Showing posts with label Angus Dundee. Show all posts
Showing posts with label Angus Dundee. Show all posts

Monday, August 1, 2022

Tomintoul With a Peaty Tang Single Malt Scotch Review & Tasting Notes

 



Some people are not fans of peated whiskies. I’ve been there myself. It took me years to wander into the land of smoke after I was introduced far too early to Lagavulin 16 as an entry point. But, once I was ready, I did things slowly – the right way – and fell in love with smoky peat.

 

I’m at the point where I see a peated whisky I’ve never tried, and it cuts to the front of the line of everything else I’ve queued. One such whisky is Tomintoul With a Peaty Tang single malt Scotch.

 

Tomintoul calls itself The Gentle Dram. It is a Speyside distillery founded in 1964 and is located on The Ballantruan Spring which runs through the Glenlivet Estate. The name comes from the highest village of the Scottish Highlands. Like most Speyside distilleries, Tomintoul is known for unpeated whisky. However, twice a year, it uses peated malt. It is owned by Angus Dundee.

 

“Pure ingredients and the natural environment add to smooth and mellow character of our award-winning Tomintoul Speyside Glenlivet Single Malt Scotch Whisky, “the gentle dram”.

Tomintoul “With A Peaty Tang” has been made with peated malt barley to give it a deep smoky flavour. This makes “Peaty Tang” very unusual, most distilleries in the Speyside region do not use peat.” – Tomintoul Distillery

 

With a Peaty Tang is a marriage of peated whisky that’s been aged between four and five years with unpeated whisky aged eight. Ex-Bourbon casks were used for both. This is a fairly new whisky for this young distillery – it was introduced in 2017.

 

Despite knowing the ages, it carries no age statement. It is bottled at 40% ABV (80°), and you can expect to pay about $41.99 for a 750ml package. I found a 50ml taster for a couple of bucks.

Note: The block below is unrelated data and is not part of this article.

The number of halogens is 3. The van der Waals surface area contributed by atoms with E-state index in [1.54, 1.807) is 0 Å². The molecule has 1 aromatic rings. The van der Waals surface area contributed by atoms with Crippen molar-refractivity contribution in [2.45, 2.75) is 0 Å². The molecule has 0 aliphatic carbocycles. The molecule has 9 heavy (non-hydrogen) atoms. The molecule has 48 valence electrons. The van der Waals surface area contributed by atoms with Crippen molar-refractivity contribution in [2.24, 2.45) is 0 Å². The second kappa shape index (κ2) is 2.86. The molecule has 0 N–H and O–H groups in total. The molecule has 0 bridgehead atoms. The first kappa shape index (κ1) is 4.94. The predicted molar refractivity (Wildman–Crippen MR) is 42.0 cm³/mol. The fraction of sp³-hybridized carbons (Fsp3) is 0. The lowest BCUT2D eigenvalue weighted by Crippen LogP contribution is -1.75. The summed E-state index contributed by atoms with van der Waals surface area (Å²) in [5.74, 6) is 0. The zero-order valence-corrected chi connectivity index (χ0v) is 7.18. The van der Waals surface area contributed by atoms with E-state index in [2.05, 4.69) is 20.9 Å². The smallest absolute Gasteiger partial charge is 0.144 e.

How’s this one fare? The only way to find out, of course, is to #DrinkCurious. Let’s do this!

 

Appearance:  Poured neat in my Glencairn glass, this Scotch looked the color of light gold. A thicker rim created slow, sticky droplets. I couldn’t really call them legs.

 

Nose:  I could smell the peat the second I cracked the bottle. I let this one sit for almost 20 minutes as campfire smoke filled the room. Once I determined it rested enough, I brought the glass to my face, which usually results in an ability to get through the peat (because at that point I’m used to it). Nope. Campfire smoke was still dominating. Eventually, my olfactory sense cut through it and found citrus, apple, honey, and caramel. I then inhaled through my lips and smoky vanilla rolled across my tongue.

 

Palate:  The mouthfeel was thin and airy and, despite the alcohol content, warming. The front featured heavy peat, brine, and malted barley. The middle became earthy and fruity with mushroom, pear, and vanilla. The back got super spicy with clove, black pepper and a big blast of burnt oak.

 

Finish:  Medium and dry, barrel char, clove, dry oak, and vanilla stayed for the encore. And then, without warning, a wave of astringent.

 

Bottle, Bar, or Bust:  Tomintoul With a Peaty Tang was similar to a low-end Islay, except with less complexity. I can usually find something nice in those Islay whiskies, I struggled with this Speyside. I initially didn’t find the Band-Aid flavor until after my fourth sip, then couldn’t get it out of my mouth. Some astringent is fine. Bold astringent is not (but it does have its fans). There was nothing gentle about this dram. I am willing to try other things from Tomintoul. I would never drink its With a Peaty Tang again. This takes a Bust. Cheers!